recorded in the trace data. They should all be zero.

CPU: 0
entries: 0
overrun: 0
commit overrun: 0
bytes: 2476
oldest event ts: 180098.264687
now ts: 180098.267521
dropped events: 0
read events: 468

CPU: 1
entries: 0
overrun: 0
commit overrun: 0
bytes: 2184
oldest event ts: 180098.266223
now ts: 180098.267677
dropped events: 0
read events: 1882

CPU0 data recorded at offset=0x42b000
    20480 bytes in size
CPU1 data recorded at offset=0x430000
    77824 bytes in size

The execution of the command creates a "trace.dat" file were the captured events are written. Then you can access to these events using "trace-cmd report". Since we know we are looking for the first Write call done by dd command I will limit the output of the report to the following:

root@test:/home/juan# trace-cmd report | grep "dd-" | head -25
              dd-3770  [001] 180098.263240: funcgraph_entry:                   |  SyS_write() {
              dd-3770  [001] 180098.263269: funcgraph_entry:                   |    __fdget_pos() {
              dd-3770  [001] 180098.263269: funcgraph_entry:        0.077 us   |      __fget_light();
              dd-3770  [001] 180098.263270: funcgraph_exit:         0.669 us   |    }
              dd-3770  [001] 180098.263270: funcgraph_entry:                   |    vfs_write() {
              dd-3770  [001] 180098.263270: funcgraph_entry:                   |      rw_verify_area() {
              dd-3770  [001] 180098.263271: funcgraph_entry:                   |        security_file_permission() {
              dd-3770  [001] 180098.263271: funcgraph_entry:                   |          apparmor_file_permission() {
              dd-3770  [001] 180098.263271: funcgraph_entry:                   |            common_file_perm() {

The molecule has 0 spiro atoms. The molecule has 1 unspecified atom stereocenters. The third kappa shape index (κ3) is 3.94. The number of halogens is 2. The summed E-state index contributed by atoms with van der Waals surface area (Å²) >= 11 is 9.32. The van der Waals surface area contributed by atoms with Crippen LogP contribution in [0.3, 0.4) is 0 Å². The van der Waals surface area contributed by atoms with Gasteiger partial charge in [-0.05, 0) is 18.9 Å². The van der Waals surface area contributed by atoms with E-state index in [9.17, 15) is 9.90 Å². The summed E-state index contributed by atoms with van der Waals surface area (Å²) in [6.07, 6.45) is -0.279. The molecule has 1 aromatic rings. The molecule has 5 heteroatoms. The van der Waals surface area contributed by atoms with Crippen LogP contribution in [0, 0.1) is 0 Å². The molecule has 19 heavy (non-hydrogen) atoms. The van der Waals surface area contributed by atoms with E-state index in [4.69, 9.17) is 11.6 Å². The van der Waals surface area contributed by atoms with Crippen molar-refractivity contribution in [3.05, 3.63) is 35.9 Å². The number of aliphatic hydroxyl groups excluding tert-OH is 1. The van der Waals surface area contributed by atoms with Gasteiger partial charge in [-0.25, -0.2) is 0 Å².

dd-3770  [001] 180098.263272: funcgraph_entry:        0.087 us   |              aa_file_perm();
              dd-3770  [001] 180098.263272: funcgraph_exit:         0.679 us   |            }
              dd-3770  [001] 180098.263272: funcgraph_exit:         1.230 us   |          }
              dd-3770  [001] 180098.263273: funcgraph_exit:         1.783 us   |        }
              dd-3770  [001] 180098.263273: funcgraph_exit:         2.330 us   |      }
              dd-3770  [001] 180098.263273: funcgraph_entry:        0.068 us   |      write_null();
              dd-3770  [001] 180098.263274: funcgraph_entry:                   |      __fsnotify_parent() {
              dd-3770  [001] 180098.263274: funcgraph_entry:        0.103 us   |        dget_parent();
              dd-3770  [001] 180098.263275: funcgraph_entry:        0.078 us   |        dput();
              dd-3770  [001] 180098.263275: funcgraph_exit:         1.255 us   |      }
              dd-3770  [001] 180098.263276: funcgraph_entry:                   |      fsnotify() {
              dd-3770  [001] 180098.263276: funcgraph_entry:        0.308 us   |        __srcu_read_lock();
              dd-3770  [001] 180098.263277: funcgraph_entry:        0.087 us   |        __srcu_read_unlock();
              dd-3770  [001] 180098.263277: funcgraph_exit:         1.548 us   |      }
              dd-3770  [001] 180098.263278: funcgraph_exit:         7.318 us   |    }
              dd-3770  [001] 180098.263278: funcgraph_exit:         9.498 us   |  }